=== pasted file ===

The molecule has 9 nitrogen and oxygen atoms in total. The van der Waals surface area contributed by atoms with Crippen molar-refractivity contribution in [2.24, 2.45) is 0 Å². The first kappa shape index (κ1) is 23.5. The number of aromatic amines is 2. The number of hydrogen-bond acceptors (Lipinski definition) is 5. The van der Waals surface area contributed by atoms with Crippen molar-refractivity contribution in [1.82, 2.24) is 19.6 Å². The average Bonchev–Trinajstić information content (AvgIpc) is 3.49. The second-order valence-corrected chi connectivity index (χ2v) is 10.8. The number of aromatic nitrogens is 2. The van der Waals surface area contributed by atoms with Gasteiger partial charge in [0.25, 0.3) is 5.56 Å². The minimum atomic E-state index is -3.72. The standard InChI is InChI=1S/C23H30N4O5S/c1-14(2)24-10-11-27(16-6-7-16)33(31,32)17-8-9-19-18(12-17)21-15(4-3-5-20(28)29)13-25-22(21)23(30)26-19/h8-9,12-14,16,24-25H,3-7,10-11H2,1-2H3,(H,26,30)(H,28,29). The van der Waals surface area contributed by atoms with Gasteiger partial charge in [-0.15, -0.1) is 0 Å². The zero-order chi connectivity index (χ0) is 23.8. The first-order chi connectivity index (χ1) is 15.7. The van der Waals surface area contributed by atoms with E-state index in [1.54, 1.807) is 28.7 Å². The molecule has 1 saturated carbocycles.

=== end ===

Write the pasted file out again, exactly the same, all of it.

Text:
The molecule has 9 nitrogen and oxygen atoms in total. The van der Waals surface area contributed by atoms with Crippen molar-refractivity contribution in [2.24, 2.45) is 0 Å². The first kappa shape index (κ1) is 23.5. The number of aromatic amines is 2. The number of hydrogen-bond acceptors (Lipinski definition) is 5. The van der Waals surface area contributed by atoms with Crippen molar-refractivity contribution in [1.82, 2.24) is 19.6 Å². The average Bonchev–Trinajstić information content (AvgIpc) is 3.49. The second-order valence-corrected chi connectivity index (χ2v) is 10.8. The number of aromatic nitrogens is 2. The van der Waals surface area contributed by atoms with Gasteiger partial charge in [0.25, 0.3) is 5.56 Å². The minimum atomic E-state index is -3.72. The standard InChI is InChI=1S/C23H30N4O5S/c1-14(2)24-10-11-27(16-6-7-16)33(31,32)17-8-9-19-18(12-17)21-15(4-3-5-20(28)29)13-25-22(21)23(30)26-19/h8-9,12-14,16,24-25H,3-7,10-11H2,1-2H3,(H,26,30)(H,28,29). The van der Waals surface area contributed by atoms with Gasteiger partial charge in [-0.15, -0.1) is 0 Å². The zero-order chi connectivity index (χ0) is 23.8. The first-order chi connectivity index (χ1) is 15.7. The van der Waals surface area contributed by atoms with E-state index in [1.54, 1.807) is 28.7 Å². The molecule has 1 saturated carbocycles.